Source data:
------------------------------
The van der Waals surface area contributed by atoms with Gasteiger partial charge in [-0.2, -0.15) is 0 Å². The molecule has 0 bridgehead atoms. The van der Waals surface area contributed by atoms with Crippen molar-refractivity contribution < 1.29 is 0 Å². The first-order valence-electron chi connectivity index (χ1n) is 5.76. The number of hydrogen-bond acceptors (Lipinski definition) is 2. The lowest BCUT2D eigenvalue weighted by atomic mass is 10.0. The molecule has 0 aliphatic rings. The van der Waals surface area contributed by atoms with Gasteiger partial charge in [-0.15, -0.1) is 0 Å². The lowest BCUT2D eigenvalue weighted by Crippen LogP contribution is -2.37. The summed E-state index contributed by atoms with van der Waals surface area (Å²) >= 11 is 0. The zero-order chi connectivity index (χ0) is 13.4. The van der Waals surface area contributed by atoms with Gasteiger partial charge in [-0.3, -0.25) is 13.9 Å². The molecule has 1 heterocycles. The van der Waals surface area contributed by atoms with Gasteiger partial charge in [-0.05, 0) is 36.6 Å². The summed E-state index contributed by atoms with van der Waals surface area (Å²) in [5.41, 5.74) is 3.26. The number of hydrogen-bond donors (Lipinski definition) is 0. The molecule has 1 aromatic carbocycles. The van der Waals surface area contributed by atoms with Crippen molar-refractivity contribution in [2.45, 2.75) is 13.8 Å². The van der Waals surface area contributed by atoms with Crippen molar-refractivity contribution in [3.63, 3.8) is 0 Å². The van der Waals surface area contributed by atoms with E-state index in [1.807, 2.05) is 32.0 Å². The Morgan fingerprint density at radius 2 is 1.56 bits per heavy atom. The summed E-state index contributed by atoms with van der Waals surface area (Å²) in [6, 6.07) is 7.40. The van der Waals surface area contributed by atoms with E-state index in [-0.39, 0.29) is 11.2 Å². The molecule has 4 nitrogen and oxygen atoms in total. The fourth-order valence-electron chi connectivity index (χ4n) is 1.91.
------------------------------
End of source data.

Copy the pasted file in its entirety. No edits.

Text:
The van der Waals surface area contributed by atoms with Gasteiger partial charge in [-0.2, -0.15) is 0 Å². The molecule has 0 bridgehead atoms. The van der Waals surface area contributed by atoms with Crippen molar-refractivity contribution < 1.29 is 0 Å². The first-order valence-electron chi connectivity index (χ1n) is 5.76. The number of hydrogen-bond acceptors (Lipinski definition) is 2. The lowest BCUT2D eigenvalue weighted by atomic mass is 10.0. The molecule has 0 aliphatic rings. The van der Waals surface area contributed by atoms with Gasteiger partial charge in [-0.15, -0.1) is 0 Å². The lowest BCUT2D eigenvalue weighted by Crippen LogP contribution is -2.37. The summed E-state index contributed by atoms with van der Waals surface area (Å²) >= 11 is 0. The zero-order chi connectivity index (χ0) is 13.4. The van der Waals surface area contributed by atoms with Gasteiger partial charge in [-0.3, -0.25) is 13.9 Å². The molecule has 1 heterocycles. The van der Waals surface area contributed by atoms with Gasteiger partial charge in [-0.05, 0) is 36.6 Å². The summed E-state index contributed by atoms with van der Waals surface area (Å²) in [5.41, 5.74) is 3.26. The number of hydrogen-bond donors (Lipinski definition) is 0. The molecule has 1 aromatic carbocycles. The van der Waals surface area contributed by atoms with Crippen molar-refractivity contribution in [2.45, 2.75) is 13.8 Å². The van der Waals surface area contributed by atoms with Crippen molar-refractivity contribution in [3.63, 3.8) is 0 Å². The van der Waals surface area contributed by atoms with E-state index in [1.807, 2.05) is 32.0 Å². The Morgan fingerprint density at radius 2 is 1.56 bits per heavy atom. The summed E-state index contributed by atoms with van der Waals surface area (Å²) in [6, 6.07) is 7.40. The van der Waals surface area contributed by atoms with E-state index in [-0.39, 0.29) is 11.2 Å². The molecule has 4 nitrogen and oxygen atoms in total. The fourth-order valence-electron chi connectivity index (χ4n) is 1.91.